Written by and starring Jason Segel, as a pudgy lover rudely dumped by his comely blond girlfriend, it does run long but it mainly rollicks. Better still, the laughs continue the trend of the recent hits - The 40-Year-Old Virgin, Knocked Up and now this - rolling off the Judd Apatow production line. Each one reanimates the romantic comedy via some pretty creative thievery, stealing liberally from gross-out flicks and sex farces and slacker movies, then leavening the mix with the kind of laid-back, tossed-off dialogue that lets the really absurd seem, well, absurdly real. No one would accuse these pictures of subtlety, but they're all smart enough to take DUMB and nudge it cleverly, at times hilariously, up-market. 18A (April 18) R.G.
Writer-director Jeremy Podeswa ( The Five Senses) isn't strictly faithful to Anne Michaels's novel of a Holocaust survivor's fragmented life, but he is devoted to the book's sombre, poetic spell and stream-of-consciousness flow. Through fluid editing, he moves the story back and forth between continents and decades. Stephen Dillane plays Jakob Beer, a Polish-born writer living in Toronto, struggling with memories of his lost family, and through the help of his Greek godfather (Rade Serbedzija) and a small constellation of fellow souls, finds how to live in the present by the film's tentatively affirmative ending.
14A (May 2) L.L.
and the Kingdom
of the Crystal Skull
Just like its hero, the Indy franchise has always been deep into archeology, digging up the cinematic stuff of B-movie serials and then magnifying the clichés under Steven Spielberg's flashy microscope. Now, nearly two decades after their last appearance, the archeologists are back but, with the weariness that comes with fame and age, they're really just excavating themselves - Harrison Ford the Elder trying to disinter Harrison Ford the Younger; and Spielberg shovelling into Spielberg, deep enough to uproot (along with the old Indy tropes) E.T. aliens and a Close Encounters spaceship. Yes, the circle has closed and, within its airless confines, heroes are withering, energy is flagging, and the raiders are raiding their own precious arks.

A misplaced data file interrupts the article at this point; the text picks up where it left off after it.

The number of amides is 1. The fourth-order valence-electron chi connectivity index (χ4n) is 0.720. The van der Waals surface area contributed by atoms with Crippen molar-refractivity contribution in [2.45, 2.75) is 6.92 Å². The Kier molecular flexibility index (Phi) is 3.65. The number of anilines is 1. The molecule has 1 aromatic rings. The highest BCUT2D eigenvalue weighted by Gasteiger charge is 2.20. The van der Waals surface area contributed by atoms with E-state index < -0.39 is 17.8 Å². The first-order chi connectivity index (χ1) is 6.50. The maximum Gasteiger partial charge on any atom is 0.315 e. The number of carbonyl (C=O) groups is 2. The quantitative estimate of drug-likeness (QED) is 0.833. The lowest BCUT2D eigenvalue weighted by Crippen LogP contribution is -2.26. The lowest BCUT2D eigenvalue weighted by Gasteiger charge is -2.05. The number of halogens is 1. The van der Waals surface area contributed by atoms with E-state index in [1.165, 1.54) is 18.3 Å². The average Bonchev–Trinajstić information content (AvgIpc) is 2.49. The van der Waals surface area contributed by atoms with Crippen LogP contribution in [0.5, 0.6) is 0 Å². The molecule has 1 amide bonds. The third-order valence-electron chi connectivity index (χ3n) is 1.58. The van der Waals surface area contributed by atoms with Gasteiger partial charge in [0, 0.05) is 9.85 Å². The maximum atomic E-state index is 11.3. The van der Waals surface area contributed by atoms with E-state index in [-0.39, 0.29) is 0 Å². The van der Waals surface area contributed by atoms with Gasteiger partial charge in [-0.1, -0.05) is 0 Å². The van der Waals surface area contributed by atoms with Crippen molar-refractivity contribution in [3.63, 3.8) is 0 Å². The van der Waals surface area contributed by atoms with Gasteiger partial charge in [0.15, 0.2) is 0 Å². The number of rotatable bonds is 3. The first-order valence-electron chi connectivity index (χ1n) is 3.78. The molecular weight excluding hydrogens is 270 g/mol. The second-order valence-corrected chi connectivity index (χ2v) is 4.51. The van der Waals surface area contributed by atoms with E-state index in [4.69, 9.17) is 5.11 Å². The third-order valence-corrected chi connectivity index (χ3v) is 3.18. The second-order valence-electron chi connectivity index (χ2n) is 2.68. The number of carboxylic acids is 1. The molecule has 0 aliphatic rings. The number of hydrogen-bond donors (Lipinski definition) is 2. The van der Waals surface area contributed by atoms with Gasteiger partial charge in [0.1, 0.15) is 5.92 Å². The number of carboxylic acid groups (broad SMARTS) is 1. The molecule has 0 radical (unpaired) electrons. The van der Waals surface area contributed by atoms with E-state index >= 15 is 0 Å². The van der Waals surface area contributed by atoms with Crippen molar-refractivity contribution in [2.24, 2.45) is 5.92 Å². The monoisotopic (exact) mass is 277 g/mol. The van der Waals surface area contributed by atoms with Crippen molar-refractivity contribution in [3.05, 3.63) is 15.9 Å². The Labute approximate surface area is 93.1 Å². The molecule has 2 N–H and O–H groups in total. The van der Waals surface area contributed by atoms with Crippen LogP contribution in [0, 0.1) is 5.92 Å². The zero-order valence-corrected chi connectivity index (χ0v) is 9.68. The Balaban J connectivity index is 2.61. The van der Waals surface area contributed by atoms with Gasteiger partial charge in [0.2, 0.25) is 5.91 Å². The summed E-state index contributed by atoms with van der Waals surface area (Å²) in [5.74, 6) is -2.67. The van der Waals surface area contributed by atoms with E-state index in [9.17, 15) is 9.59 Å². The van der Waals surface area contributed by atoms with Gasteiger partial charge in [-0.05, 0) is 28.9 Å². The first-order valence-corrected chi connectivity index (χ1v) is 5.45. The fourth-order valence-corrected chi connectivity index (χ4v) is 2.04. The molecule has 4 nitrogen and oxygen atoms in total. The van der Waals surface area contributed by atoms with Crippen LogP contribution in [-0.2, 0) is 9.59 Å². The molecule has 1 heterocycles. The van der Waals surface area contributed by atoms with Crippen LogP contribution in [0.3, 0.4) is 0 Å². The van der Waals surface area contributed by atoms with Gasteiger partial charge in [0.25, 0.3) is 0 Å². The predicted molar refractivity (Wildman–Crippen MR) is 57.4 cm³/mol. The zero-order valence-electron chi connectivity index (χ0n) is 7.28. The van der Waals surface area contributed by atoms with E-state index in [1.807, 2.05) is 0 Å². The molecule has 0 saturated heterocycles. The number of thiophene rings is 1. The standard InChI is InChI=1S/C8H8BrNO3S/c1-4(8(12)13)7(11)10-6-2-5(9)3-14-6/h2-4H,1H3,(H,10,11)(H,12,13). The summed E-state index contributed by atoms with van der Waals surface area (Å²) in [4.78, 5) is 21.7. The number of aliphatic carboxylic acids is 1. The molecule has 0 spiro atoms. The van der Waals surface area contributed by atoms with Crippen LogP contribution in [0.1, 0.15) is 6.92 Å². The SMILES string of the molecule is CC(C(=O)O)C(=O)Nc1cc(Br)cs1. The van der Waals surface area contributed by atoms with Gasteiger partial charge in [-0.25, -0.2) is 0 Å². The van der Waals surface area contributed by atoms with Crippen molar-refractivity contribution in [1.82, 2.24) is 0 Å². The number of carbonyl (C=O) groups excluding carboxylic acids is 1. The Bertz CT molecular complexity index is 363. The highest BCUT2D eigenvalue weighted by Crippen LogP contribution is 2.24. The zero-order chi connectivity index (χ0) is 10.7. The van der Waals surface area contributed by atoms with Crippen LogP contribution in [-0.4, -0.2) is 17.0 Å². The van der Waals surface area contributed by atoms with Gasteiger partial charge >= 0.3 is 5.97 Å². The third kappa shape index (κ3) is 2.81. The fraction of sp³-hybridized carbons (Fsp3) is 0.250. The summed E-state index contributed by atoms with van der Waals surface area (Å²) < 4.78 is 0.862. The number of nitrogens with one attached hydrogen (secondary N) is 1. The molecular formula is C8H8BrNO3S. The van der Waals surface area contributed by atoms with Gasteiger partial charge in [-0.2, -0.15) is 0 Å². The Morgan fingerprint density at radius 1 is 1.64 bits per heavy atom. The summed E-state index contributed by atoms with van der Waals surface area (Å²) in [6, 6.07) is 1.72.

PG (May 22) R.G.
Cynical, hip, politically opportunistic and loaded with kick-ass comic action, Iron Man could easily be called Irony Man. The movie brings together the wry talents of director Jon Favreau ( Swingers, Elf) and the intelligent bad-boy charm of star Robert Downey Jr. for the first blast of summer-movie heat. Downey plays amoral arms-dealer and inventor Tony Stark, who discovers his conscience after escaping from captors in the Afghanistan desert and decides to fight for world peace by encasing himself in a flying robot suit. His enemies include not only swarthy foreign warlords but his corporate partner, Obadiah Stane (Jeff Bridges, bald with a fierce beard). His allies include his efficient assistant, Pepper Potts (Gwyneth Paltrow), and Air Force officer Rhodey (Terrence Howard). The launch of what's obviously the next big superhero franchise is marred only by the movie's flat-footed ending, which looks like a dull heavy-metal outtake from Michael Bay's Transformers movie from last year.